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The anatomy of curtains (part 2)

The anatomy of curtains

As you may have gathered by now, I really do love curtains! They bring so much to a space in terms of practicality as well as aesthetics. Also, there are a lot of reasons to consider choosing curtains for your home and a lot of design decisions around the curtains themselves. Basically, there’s a lot that goes into curtains and I’ve broken that down to the following seven steps.


This is the most fun part of it all. I love textiles and all the various colors, the beautiful embroidery, the different materials and patterns. It’s a veritable Aladdin’s Cave of treasures!

In my humble opinion, the main curtain fabric needs to set the tone for the space. If it’s an understated look you’re going with, you might go a soft colour in a superior quality fabric and may add a gorgeous trim along the inner vertical border (some of my faves are from Schumacher see here ). If you want something a little bolder, then an incredible pattern may be just what’s needed (Thibault do some gorgeous prints, see them here ).

A bit of a technical point here, but when you’re considering a pattern, keep in mind that the bigger the pattern, the more wastage of fabric. This is because you need to sew vertical strips (these are called the drops) of fabric together and in doing so, you need to ensure the patterns all join up seamlessly. If you have a small pattern repeat, it’s so much easier to join up the pattern and you waste a lot less fabric. So, if you're on a bit of a tighter budget try and keep the pattern either small pattern, or a vertical stripe or go with a plain fabric.

Another great trick when you’re on a tighter budget I get plain fabrics that look and feel beautiful at a much cheaper price point and often I will do a border along the bottom or along the insides of the where the curtains close or I might do three bold stripes in the plain fabric. That will cost a little bit more on the manufacturing side but you're ordering a lot less fabric and it's a lot less cost per meter of the fabric. But it’s an economical way to have interesting curtains.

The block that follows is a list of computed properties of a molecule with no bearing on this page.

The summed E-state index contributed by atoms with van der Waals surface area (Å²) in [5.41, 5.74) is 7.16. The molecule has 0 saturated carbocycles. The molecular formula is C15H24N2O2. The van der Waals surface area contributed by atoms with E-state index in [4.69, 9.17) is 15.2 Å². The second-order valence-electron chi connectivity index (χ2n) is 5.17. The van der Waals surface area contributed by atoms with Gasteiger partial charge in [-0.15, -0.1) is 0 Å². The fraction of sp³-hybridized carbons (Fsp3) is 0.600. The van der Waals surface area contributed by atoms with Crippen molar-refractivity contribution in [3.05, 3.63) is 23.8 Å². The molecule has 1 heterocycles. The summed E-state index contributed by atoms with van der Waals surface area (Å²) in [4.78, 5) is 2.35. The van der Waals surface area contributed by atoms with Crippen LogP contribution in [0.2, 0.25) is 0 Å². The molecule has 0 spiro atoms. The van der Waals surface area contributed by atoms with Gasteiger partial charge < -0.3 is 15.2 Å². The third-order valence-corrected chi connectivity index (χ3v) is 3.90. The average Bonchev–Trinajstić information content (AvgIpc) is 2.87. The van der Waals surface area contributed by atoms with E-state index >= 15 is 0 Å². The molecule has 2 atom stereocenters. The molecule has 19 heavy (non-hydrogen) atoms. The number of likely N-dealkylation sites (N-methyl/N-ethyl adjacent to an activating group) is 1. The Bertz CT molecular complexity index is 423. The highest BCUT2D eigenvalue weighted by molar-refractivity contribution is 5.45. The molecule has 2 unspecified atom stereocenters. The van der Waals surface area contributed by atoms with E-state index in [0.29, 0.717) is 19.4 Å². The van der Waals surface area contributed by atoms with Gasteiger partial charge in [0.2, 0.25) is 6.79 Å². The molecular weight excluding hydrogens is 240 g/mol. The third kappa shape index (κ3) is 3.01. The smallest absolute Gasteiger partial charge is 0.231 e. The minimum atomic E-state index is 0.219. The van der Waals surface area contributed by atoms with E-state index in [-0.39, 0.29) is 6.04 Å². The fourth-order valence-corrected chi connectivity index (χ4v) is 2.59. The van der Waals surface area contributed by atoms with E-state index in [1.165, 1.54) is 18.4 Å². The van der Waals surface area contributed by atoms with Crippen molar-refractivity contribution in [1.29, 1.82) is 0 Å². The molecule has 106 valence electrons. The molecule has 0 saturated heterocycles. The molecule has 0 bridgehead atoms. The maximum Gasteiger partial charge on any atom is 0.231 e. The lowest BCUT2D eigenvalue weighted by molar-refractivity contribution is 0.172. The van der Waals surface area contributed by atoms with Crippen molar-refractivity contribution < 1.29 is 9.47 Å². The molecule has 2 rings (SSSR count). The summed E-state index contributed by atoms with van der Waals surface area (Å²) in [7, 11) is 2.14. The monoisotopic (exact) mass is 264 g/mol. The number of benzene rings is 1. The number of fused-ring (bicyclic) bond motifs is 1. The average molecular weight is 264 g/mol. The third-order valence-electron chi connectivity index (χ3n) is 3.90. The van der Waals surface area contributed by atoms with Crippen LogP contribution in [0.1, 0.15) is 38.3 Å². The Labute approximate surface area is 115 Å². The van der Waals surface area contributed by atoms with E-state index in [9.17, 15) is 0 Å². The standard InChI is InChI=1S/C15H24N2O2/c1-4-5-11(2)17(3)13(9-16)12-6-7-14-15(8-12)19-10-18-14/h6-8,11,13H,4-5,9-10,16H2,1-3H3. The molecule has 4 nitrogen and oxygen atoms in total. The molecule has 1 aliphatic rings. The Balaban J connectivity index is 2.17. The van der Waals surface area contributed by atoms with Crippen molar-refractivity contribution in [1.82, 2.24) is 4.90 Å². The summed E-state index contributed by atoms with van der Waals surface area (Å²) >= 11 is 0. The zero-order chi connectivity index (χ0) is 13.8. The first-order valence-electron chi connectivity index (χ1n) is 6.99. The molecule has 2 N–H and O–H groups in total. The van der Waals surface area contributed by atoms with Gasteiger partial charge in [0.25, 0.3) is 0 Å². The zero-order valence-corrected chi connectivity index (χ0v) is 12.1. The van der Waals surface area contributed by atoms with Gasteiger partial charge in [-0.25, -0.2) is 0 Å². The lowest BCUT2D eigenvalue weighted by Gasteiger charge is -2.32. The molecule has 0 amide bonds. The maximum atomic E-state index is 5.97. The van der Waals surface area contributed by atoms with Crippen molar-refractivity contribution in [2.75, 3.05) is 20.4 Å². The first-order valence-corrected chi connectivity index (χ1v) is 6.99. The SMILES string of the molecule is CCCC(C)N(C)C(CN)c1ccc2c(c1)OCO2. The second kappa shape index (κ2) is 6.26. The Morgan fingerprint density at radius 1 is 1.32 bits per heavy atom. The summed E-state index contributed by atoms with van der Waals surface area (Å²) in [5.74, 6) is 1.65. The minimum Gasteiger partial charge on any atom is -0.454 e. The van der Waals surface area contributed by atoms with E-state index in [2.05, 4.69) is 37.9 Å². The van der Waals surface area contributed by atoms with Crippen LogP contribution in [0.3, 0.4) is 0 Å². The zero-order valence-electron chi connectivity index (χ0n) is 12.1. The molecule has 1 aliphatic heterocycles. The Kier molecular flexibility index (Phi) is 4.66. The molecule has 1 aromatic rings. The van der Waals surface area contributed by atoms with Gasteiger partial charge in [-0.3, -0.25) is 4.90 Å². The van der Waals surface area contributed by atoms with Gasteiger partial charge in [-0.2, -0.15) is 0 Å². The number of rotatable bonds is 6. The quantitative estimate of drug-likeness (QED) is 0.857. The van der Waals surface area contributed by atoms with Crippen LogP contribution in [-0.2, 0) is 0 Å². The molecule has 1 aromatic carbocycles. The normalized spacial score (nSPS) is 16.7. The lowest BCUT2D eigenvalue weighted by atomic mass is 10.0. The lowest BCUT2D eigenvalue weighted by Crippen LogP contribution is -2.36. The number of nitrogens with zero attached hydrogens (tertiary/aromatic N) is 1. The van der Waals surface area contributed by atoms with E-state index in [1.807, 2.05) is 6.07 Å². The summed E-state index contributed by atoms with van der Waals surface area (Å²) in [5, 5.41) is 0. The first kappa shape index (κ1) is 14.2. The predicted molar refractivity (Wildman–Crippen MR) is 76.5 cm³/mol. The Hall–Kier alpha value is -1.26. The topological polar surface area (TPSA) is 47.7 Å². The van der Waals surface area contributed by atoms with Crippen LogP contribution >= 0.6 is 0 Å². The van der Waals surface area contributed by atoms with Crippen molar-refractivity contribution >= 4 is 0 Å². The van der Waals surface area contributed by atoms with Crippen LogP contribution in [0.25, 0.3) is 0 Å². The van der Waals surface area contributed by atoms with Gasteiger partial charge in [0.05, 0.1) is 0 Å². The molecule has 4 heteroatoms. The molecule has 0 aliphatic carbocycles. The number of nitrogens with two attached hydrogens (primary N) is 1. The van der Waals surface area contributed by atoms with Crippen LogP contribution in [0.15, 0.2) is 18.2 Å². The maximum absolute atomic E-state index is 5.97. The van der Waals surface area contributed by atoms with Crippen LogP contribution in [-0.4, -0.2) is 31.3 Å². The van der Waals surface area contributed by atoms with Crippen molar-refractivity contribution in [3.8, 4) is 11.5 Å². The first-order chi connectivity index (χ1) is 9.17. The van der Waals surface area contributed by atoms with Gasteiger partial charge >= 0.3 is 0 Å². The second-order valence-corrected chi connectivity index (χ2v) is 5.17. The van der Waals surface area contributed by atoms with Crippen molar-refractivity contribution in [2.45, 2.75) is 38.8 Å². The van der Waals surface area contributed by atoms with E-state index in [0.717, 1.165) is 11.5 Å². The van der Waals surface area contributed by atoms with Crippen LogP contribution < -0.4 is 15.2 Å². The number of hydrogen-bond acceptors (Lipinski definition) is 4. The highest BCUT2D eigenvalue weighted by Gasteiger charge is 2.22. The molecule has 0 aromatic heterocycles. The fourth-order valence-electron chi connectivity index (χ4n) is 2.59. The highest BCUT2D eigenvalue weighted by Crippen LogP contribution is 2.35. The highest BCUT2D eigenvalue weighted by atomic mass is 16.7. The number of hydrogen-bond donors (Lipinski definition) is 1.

If you need privacy as well, you will need a sheer. The beautiful thing about sheers that it filters light beautifully and depending how thick the weave is, you can usually see a little of your view through the fabric. And again there are a myriad of choices. Plains in various colours, stripes, different material makeup (eg 100% linen, cotton, mix etc); printed sheers are a lovely option. Prices range from $20/m up to several hundreds a meter for sheer fabrics. I normally put the sheer closest to the window behind the main curtain, but in modern houses, it’s quite common to have them on S tracks in front of the lining.

A side note about the materials! If you’re looking at fabrics with a high percentage of natural fibers, you need to be aware that this can sometimes lead to the finished curtains changing size! How is that possible I hear you ask? Well, perhaps the best example is linen. If you choose a fabric that is 100% linen, you need to know that it is very likely that the curtains may stretch OR shrink! It comes down to humidity and the weight of the linen. It does not constitute a fault with the fabric, so if for eg, your curtains stretched and ended up with more fabric dragging along the floor, these could be taken up – BUT you should expect to be charged for this. So, if you are quite particular that you want the curtains to be approx. 5 or 10ml off the floor, you either need to be ready for this to change OR choose a fabric with a lot less natural linen in it. These days you can get polyester/linen mix that look and feel and fall beautifully and even some fully poly options that are fabulous!


The header is the way the fabric is finished along the very top of the curtain. called the header. So, how do this works? Along the very top of the curtain. There are lots of options, but here are the most used here in Sydney: